# Why sequential access is faster than random access?

I am currently getting really confused of two documents I read:

one is from Wikipedia that states:

The opposite is sequential access, where a remote element takes longer time to access.

and this Microsoft's document says:

Accessing data sequentially is much faster than accessing it randomly because of the way in which the disk hardware works.

I found the two documents contradicting with each other. Maybe they refer to different things. But I would like to know why sequential access is much faster than random access (I don't understand the Microsoft document as I don't understand the concept of seek operation)

They are talking about two different things.

One is about a medium that supports sequential access versus random access. The other is about reading data that is arranged sequentially or spread out requiring random access for each chunk.

Imagine a deck of cards. If you had it in a stack, and I said to get the 39th card in the stack, you could take cards off the stack one at a time until you got to the 39th card. You need to skip past 38 cards to get to the 39th. Therefore, getting the 39th card is harder than getting the 3rd. This is like a sequential access medium.

Alternatively, let's say you spread out the cards around you in a circle in order. Now it takes just as much time for you to get any card as any other since you just reach in the appropriate direction. This is like a random access medium.

Sticking with the circle, let's say I asked for cards 1, 17, and 42. You can do this pretty quickly, but if I had asked for cards 1, 2, and 3, you could probably do it much more quickly since once you got the first card, you could just scoop up the next two cards all at once. This is the difference between reading sequentially organized data versus randomly organized data. Sequentially reading sequentially organized data is very easy with the stack organization of the deck too once you find the first card.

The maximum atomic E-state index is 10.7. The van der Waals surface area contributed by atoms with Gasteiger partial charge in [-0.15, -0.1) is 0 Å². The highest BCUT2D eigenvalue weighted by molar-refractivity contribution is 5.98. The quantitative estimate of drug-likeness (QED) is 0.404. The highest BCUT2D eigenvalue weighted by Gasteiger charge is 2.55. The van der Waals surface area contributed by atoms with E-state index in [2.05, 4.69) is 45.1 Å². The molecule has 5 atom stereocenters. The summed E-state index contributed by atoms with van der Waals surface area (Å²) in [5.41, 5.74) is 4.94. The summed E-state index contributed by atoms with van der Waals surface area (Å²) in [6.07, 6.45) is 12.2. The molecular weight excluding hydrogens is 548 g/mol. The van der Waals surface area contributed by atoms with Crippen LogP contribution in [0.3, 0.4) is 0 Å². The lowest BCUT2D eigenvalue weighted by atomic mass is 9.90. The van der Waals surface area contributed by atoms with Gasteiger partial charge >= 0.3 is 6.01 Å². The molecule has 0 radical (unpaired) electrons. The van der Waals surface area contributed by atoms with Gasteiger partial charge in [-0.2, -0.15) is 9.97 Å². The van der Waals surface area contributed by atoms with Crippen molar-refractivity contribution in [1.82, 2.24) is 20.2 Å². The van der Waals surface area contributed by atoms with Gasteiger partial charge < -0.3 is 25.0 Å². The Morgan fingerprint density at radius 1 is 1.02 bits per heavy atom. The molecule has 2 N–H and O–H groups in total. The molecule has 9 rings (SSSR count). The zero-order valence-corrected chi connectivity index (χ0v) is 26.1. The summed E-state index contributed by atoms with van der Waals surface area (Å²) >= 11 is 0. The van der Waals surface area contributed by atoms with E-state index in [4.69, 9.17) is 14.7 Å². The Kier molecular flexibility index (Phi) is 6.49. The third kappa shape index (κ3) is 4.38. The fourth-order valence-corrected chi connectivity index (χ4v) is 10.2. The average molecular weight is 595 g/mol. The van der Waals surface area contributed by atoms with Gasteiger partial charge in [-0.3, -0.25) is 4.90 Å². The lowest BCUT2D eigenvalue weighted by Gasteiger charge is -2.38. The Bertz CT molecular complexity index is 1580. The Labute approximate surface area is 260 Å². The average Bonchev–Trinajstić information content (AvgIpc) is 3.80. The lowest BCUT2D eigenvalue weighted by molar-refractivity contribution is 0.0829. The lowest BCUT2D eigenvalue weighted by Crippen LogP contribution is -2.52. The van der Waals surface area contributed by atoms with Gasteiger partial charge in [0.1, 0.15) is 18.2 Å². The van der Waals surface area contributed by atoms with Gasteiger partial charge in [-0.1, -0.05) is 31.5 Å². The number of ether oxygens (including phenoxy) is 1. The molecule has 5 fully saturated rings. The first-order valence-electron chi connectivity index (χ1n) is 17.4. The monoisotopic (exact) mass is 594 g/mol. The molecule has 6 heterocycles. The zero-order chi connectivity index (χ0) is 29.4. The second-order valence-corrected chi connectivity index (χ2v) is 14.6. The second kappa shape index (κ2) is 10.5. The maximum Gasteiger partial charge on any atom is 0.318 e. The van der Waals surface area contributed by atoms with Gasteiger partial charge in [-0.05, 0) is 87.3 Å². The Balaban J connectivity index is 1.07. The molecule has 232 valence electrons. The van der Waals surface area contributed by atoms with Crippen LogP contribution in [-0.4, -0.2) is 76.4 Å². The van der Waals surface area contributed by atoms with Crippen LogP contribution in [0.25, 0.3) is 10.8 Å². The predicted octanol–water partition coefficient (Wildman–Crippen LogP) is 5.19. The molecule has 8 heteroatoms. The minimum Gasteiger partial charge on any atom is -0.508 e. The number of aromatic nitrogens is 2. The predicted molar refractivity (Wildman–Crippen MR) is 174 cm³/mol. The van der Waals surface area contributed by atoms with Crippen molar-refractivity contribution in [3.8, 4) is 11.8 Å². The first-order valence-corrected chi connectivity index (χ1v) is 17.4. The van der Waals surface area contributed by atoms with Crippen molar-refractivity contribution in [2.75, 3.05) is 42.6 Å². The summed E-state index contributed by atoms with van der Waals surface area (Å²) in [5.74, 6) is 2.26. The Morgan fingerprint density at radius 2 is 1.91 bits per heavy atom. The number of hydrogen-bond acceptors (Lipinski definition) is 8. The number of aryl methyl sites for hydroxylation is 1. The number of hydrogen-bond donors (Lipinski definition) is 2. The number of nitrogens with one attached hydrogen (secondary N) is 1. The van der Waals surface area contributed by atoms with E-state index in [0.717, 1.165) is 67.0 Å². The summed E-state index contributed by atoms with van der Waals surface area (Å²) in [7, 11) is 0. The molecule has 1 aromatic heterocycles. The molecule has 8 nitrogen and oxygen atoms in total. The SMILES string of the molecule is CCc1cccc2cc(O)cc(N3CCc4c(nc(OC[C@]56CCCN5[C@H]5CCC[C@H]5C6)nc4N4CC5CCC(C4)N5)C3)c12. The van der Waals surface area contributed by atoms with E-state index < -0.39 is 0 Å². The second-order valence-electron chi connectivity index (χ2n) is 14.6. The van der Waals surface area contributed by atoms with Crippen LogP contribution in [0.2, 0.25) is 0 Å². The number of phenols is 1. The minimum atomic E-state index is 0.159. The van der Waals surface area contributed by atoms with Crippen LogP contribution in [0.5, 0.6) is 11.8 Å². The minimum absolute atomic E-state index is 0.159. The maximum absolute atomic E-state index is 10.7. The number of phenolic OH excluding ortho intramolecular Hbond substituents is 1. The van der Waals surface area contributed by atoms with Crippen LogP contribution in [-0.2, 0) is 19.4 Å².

A seek operation is moving the reading head of the hard drive to a particular location. Once there the hard drive can (very) quickly read a sequential run of data. If all your data is all in a sequential run, then it can be read very quickly once the hard drive seeks to the beginning. If the data is spread all over the hard drive, then it has to seek after each portion, and while it's seeking it's not reading so you are wasting time.

In practice, hard drives (including solid state drives which don't have to "seek") assume that you probably want a bunch of data when you tell it to seek somewhere, so they just read in a bunch of data even if you haven't (yet) asked for it in the hope that you will ask for it in the near future. Other than needing space to store this pre-fetched data, there's no reason not to do this as it's essentially free. The read head is already there. This makes sequentially organized data perform even better and randomly organized data even more wasteful. Similar to this is the fact that there is usually a minimum "block" size of data that you can read and write at a time, and so you are going to get at least a block's worth of data no matter what. Sequentially organized data will fully utilize these blocks (until the last one perhaps). Randomly organized data may or may not depending on whether the "chunks" match some multiple of the block size.